There is a surprising amount of research on business cycles, and also public concern about recessions, if your consider the most influential work on the topic. In his 1987 book, Robert Lucas claimed that the welfare cost of business cycle was minimal. The model he used was utterly simple, in particular with a represntative household and has been attacked many times since. But in his 2003 AEA presidential address, Lucas claims that all modifications to his model from the literature taken together are not able to give a significant welfare improvement from the elimination of business cycles.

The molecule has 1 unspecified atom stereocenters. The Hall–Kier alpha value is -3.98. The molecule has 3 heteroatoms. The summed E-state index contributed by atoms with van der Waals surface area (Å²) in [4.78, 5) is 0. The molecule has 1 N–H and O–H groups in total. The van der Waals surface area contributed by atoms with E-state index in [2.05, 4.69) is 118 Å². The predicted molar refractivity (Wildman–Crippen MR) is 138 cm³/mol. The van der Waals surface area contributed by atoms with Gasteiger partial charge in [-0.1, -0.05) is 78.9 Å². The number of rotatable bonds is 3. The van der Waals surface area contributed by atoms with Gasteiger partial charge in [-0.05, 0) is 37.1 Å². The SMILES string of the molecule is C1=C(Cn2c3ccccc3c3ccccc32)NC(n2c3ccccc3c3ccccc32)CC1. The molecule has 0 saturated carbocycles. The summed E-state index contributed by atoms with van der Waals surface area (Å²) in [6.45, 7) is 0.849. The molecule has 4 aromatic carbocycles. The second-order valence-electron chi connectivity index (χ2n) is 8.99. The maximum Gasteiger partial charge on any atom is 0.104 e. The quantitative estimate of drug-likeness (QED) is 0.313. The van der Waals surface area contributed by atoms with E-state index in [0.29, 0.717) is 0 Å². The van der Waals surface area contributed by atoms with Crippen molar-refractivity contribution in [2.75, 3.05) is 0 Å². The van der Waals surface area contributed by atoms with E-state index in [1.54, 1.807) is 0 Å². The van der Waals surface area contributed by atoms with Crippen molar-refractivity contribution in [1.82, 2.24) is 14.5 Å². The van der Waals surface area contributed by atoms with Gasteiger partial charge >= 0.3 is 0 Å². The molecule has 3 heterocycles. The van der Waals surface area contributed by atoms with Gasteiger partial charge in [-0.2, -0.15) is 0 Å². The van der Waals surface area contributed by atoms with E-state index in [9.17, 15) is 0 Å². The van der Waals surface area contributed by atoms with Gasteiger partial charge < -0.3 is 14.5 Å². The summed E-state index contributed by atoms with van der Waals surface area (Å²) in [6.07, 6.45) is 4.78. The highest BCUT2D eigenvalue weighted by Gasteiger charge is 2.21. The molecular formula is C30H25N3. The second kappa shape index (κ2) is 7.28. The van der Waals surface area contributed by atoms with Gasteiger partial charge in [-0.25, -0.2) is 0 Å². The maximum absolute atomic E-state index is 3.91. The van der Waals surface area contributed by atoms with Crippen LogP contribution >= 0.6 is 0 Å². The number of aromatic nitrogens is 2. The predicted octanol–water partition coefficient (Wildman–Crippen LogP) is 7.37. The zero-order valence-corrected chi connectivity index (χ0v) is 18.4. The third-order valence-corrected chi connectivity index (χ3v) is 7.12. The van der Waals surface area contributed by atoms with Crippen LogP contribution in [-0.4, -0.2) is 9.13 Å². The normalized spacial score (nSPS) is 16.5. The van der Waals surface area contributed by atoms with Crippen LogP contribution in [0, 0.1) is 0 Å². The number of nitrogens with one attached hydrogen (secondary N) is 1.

In recent years, there has been much progress in working with heterogeneous agent models with business cycles. And these models can highlight costs from business cycle fluctuations in the order of 1% of consumption. Their more important result is that this cost is very unequally distributed, which makes it very significant to some. Take two examples. Tom Krebs argues that the real cost of business cycles is in the long-term job displacement of workers. The reason is that short-term fluctuations can have long-term consequences. Or Per Krusell, Toshihiko Mukoyama, Ayşegül Şahin and Anthony Smith show that the elimination of business cycles not only smooths variables, but also changes their average level. The latter happens because of changes in precautionary savings and through the resulting changes in prices. Both papers also show that there are strong redistribute forces at work, and the welfare impact of aggregate fluctuations is worth several percents of consumption in some worker categories, something worth caring about.